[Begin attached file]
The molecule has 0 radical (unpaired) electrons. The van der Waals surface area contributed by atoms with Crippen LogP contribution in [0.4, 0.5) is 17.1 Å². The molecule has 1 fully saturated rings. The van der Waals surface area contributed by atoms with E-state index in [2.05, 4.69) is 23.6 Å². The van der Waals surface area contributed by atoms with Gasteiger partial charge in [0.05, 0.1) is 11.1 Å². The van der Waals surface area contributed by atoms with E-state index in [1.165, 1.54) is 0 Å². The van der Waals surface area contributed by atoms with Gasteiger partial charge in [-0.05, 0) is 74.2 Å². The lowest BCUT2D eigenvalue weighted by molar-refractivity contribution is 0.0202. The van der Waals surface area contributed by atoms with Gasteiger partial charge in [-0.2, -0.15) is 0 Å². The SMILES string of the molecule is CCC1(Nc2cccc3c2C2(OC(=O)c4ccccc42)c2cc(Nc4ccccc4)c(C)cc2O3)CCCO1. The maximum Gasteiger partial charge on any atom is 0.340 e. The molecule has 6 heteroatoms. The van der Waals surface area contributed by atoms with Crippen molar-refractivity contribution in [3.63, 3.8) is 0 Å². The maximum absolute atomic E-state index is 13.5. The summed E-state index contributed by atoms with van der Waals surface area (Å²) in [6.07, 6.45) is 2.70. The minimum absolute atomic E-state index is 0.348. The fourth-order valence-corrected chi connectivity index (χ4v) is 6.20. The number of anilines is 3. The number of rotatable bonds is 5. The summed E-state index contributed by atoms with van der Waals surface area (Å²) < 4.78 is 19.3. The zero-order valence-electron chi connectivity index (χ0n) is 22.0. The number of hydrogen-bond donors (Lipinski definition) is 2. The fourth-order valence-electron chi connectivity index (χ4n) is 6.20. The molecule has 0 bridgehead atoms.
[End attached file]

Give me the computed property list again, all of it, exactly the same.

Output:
The molecule has 0 radical (unpaired) electrons. The van der Waals surface area contributed by atoms with Crippen LogP contribution in [0.4, 0.5) is 17.1 Å². The molecule has 1 fully saturated rings. The van der Waals surface area contributed by atoms with E-state index in [2.05, 4.69) is 23.6 Å². The van der Waals surface area contributed by atoms with Gasteiger partial charge in [0.05, 0.1) is 11.1 Å². The van der Waals surface area contributed by atoms with E-state index in [1.165, 1.54) is 0 Å². The van der Waals surface area contributed by atoms with Gasteiger partial charge in [-0.05, 0) is 74.2 Å². The lowest BCUT2D eigenvalue weighted by molar-refractivity contribution is 0.0202. The van der Waals surface area contributed by atoms with Gasteiger partial charge in [-0.2, -0.15) is 0 Å². The SMILES string of the molecule is CCC1(Nc2cccc3c2C2(OC(=O)c4ccccc42)c2cc(Nc4ccccc4)c(C)cc2O3)CCCO1. The maximum Gasteiger partial charge on any atom is 0.340 e. The molecule has 6 heteroatoms. The van der Waals surface area contributed by atoms with Crippen molar-refractivity contribution in [3.63, 3.8) is 0 Å². The maximum absolute atomic E-state index is 13.5. The summed E-state index contributed by atoms with van der Waals surface area (Å²) in [6.07, 6.45) is 2.70. The minimum absolute atomic E-state index is 0.348. The fourth-order valence-corrected chi connectivity index (χ4v) is 6.20. The number of anilines is 3. The number of rotatable bonds is 5. The summed E-state index contributed by atoms with van der Waals surface area (Å²) < 4.78 is 19.3. The zero-order valence-electron chi connectivity index (χ0n) is 22.0. The number of hydrogen-bond donors (Lipinski definition) is 2. The fourth-order valence-electron chi connectivity index (χ4n) is 6.20. The molecule has 0 bridgehead atoms.